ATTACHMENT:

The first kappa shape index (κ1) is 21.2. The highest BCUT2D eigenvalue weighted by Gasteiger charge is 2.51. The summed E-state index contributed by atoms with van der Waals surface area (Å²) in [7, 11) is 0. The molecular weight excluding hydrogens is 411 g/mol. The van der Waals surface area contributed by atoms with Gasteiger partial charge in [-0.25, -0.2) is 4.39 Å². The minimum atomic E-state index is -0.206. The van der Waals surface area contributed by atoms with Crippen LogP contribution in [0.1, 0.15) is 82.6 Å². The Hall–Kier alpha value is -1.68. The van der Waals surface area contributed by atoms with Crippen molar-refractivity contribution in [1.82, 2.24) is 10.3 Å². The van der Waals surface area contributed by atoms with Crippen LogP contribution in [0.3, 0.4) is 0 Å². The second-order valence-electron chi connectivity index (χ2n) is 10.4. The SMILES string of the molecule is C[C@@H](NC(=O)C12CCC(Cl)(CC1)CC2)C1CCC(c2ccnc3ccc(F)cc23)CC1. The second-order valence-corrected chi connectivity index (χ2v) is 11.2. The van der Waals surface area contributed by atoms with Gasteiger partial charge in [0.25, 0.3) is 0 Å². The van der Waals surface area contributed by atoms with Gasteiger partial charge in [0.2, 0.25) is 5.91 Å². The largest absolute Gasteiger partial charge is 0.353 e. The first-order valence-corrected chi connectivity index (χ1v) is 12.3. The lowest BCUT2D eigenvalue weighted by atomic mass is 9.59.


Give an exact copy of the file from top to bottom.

The first kappa shape index (κ1) is 21.2. The highest BCUT2D eigenvalue weighted by Gasteiger charge is 2.51. The summed E-state index contributed by atoms with van der Waals surface area (Å²) in [7, 11) is 0. The molecular weight excluding hydrogens is 411 g/mol. The van der Waals surface area contributed by atoms with Gasteiger partial charge in [-0.25, -0.2) is 4.39 Å². The minimum atomic E-state index is -0.206. The van der Waals surface area contributed by atoms with Crippen LogP contribution in [0.1, 0.15) is 82.6 Å². The Hall–Kier alpha value is -1.68. The van der Waals surface area contributed by atoms with Crippen molar-refractivity contribution in [1.82, 2.24) is 10.3 Å². The van der Waals surface area contributed by atoms with Crippen LogP contribution in [0.3, 0.4) is 0 Å². The second-order valence-electron chi connectivity index (χ2n) is 10.4. The SMILES string of the molecule is C[C@@H](NC(=O)C12CCC(Cl)(CC1)CC2)C1CCC(c2ccnc3ccc(F)cc23)CC1. The second-order valence-corrected chi connectivity index (χ2v) is 11.2. The van der Waals surface area contributed by atoms with Gasteiger partial charge in [0.25, 0.3) is 0 Å². The van der Waals surface area contributed by atoms with Gasteiger partial charge in [0.2, 0.25) is 5.91 Å². The largest absolute Gasteiger partial charge is 0.353 e. The first-order valence-corrected chi connectivity index (χ1v) is 12.3. The lowest BCUT2D eigenvalue weighted by atomic mass is 9.59.